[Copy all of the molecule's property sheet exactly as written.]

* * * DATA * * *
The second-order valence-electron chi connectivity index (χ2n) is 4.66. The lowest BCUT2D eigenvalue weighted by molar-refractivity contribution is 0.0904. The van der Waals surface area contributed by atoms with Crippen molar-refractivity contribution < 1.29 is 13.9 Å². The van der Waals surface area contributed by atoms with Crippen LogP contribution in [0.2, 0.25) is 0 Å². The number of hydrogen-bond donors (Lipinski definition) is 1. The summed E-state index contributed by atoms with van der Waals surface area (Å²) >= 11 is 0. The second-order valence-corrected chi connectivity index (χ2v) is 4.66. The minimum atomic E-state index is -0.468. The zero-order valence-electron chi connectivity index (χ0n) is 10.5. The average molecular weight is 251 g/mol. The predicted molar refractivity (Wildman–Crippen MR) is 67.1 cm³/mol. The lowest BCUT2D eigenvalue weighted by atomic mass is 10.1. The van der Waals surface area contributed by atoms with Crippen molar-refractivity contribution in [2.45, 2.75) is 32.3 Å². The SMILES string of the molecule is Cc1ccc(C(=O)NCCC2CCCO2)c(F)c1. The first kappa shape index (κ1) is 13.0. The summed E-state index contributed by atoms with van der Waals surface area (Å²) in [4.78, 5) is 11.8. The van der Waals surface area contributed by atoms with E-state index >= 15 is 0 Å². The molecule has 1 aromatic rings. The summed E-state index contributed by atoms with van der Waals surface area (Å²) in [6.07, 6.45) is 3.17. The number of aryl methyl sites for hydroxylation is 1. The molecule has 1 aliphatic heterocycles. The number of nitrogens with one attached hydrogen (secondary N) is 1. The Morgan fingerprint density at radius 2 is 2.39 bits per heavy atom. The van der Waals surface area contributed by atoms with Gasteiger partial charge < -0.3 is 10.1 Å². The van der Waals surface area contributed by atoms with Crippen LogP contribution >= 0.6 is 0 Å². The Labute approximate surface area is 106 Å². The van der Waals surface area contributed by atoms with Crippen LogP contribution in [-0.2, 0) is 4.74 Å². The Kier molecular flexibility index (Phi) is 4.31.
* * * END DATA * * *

The second-order valence-electron chi connectivity index (χ2n) is 4.66. The lowest BCUT2D eigenvalue weighted by molar-refractivity contribution is 0.0904. The van der Waals surface area contributed by atoms with Crippen molar-refractivity contribution < 1.29 is 13.9 Å². The van der Waals surface area contributed by atoms with Crippen LogP contribution in [0.2, 0.25) is 0 Å². The number of hydrogen-bond donors (Lipinski definition) is 1. The summed E-state index contributed by atoms with van der Waals surface area (Å²) >= 11 is 0. The second-order valence-corrected chi connectivity index (χ2v) is 4.66. The minimum atomic E-state index is -0.468. The zero-order valence-electron chi connectivity index (χ0n) is 10.5. The average molecular weight is 251 g/mol. The predicted molar refractivity (Wildman–Crippen MR) is 67.1 cm³/mol. The lowest BCUT2D eigenvalue weighted by atomic mass is 10.1. The van der Waals surface area contributed by atoms with Crippen molar-refractivity contribution in [2.45, 2.75) is 32.3 Å². The SMILES string of the molecule is Cc1ccc(C(=O)NCCC2CCCO2)c(F)c1. The first kappa shape index (κ1) is 13.0. The summed E-state index contributed by atoms with van der Waals surface area (Å²) in [4.78, 5) is 11.8. The van der Waals surface area contributed by atoms with E-state index >= 15 is 0 Å². The molecule has 1 aromatic rings. The summed E-state index contributed by atoms with van der Waals surface area (Å²) in [6.07, 6.45) is 3.17. The number of aryl methyl sites for hydroxylation is 1. The molecule has 1 aliphatic heterocycles. The number of nitrogens with one attached hydrogen (secondary N) is 1. The Morgan fingerprint density at radius 2 is 2.39 bits per heavy atom. The van der Waals surface area contributed by atoms with Gasteiger partial charge < -0.3 is 10.1 Å². The van der Waals surface area contributed by atoms with Crippen LogP contribution >= 0.6 is 0 Å². The Labute approximate surface area is 106 Å². The van der Waals surface area contributed by atoms with Crippen LogP contribution in [-0.2, 0) is 4.74 Å². The Kier molecular flexibility index (Phi) is 4.31.